Tuesday, July 2, 2019

Give Your Book a Listen

Is the story on the page the same as the story in your head?  When you finish revision and final proofreading rounds, it is a good idea to give your finished manuscript a listen. 

The process of listening to the narration highlights problems such as:

1. Smoothness of flow.

2. Awkward transitions between scenes or chapters.

3. Repetitive word usage.

4. Clunky, run-on, or repetitive dialogue and dialogue tags.

5. Missing and redundant information.

6. Awkward choreography of action scenes.

7. Boring passages.

8. Ratio of narrative versus dialogue and action.

9. Spelling and grammar errors.

10. Missing words.

Unless you can bribe or coerce someone to read your story to you, there are several tools to do the task. Most of them are free, or free for the basic program. Some offer additional voices or functions at a cost. The "narrators" sometimes stumble over words, but it won't insert words that aren't there the way your mind fills in gaps as you read.

Having your story read aloud gives you an idea of how your manuscript might sound as an audio book. Some programs give you the option of turning the narration into an audio file. But please, for the love of books, don't upload the file as an audio book. Audio books are more complex than that. They require a script and file specifications not provided by a text to speech program.

Learn more about audio book production:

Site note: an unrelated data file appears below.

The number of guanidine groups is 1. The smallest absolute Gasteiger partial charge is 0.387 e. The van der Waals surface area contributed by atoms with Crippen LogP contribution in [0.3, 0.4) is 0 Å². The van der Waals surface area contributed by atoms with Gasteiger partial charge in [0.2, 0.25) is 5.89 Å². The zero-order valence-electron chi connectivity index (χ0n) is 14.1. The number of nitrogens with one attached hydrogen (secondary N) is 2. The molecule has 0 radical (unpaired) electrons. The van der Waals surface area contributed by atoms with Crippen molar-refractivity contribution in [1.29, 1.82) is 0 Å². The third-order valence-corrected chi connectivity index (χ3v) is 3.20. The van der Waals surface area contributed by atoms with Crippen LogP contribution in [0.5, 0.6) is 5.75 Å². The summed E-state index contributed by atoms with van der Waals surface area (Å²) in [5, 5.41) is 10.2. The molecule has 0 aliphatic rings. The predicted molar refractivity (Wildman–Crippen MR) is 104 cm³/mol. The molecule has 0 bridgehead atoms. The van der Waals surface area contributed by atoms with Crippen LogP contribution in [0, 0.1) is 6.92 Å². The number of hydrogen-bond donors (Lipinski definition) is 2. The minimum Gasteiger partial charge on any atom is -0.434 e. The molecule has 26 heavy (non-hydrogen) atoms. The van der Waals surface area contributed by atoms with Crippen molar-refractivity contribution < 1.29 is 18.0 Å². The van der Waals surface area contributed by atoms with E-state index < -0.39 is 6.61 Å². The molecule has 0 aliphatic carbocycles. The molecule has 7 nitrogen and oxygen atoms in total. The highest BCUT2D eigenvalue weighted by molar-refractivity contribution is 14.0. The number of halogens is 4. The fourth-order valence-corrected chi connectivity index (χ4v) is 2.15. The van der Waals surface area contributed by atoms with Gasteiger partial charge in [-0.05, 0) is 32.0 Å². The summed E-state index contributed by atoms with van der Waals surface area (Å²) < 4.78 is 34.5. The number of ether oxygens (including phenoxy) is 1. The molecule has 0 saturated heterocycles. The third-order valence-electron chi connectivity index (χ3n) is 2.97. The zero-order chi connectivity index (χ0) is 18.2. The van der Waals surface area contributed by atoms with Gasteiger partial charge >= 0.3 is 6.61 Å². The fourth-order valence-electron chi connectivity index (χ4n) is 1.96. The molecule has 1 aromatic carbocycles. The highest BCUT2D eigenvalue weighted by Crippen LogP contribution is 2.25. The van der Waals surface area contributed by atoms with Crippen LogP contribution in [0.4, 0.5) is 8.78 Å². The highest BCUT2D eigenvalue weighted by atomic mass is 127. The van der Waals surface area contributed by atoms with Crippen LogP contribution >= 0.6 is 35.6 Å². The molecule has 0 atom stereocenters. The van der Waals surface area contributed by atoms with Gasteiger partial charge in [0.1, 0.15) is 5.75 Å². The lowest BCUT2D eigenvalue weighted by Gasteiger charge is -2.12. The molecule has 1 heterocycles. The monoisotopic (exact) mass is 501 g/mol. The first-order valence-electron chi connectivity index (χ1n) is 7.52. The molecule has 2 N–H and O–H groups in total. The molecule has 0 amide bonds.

Diana Hurwitz is the author of Story Building Blocks: The Four Layers of Conflict, Story Building Blocks II: Crafting Believable Conflict, Story Building Blocks III: The Revision Layers, and the YA adventure series Mythikas Island. Her weekly blog, Game On: Crafting Believable Conflict explores how characters behave and misbehave. Visit DianaHurwitz.com for more information and free writing tools. You can follow her on Facebook and Twitter.



  1. I am currently in need of the very info you posted in this article. Thank you, Diana. Your timing is impeccable. :-)

  2. Debbie MarcussenJuly 3, 2019 at 3:51 AM

    Diana, May I share this post on my FB page?

  3. I wish the story was in my head. Great info. Gonna look up the text to speech tool. I'm getting sick of my own voice.

  4. I do read my manuscript aloud when I'm in the final editing stages, one from the computer monitor and again from a printed copy. I think I'd pay attention better reading myself than trying to listen to another voice do the job. My mind wanders when I listen to audiobooks, so I tend to stick to print editions when I read.

  5. Thanks for your article Diana. I'd be lost without Adobe PDF. I save my Word document and then save as Adobe Acrobat PDF. Open up and play narrator with the Word document open to make amendments. I listen as a reader rather than the writer (which is what happens if I read aloud my manuscript.


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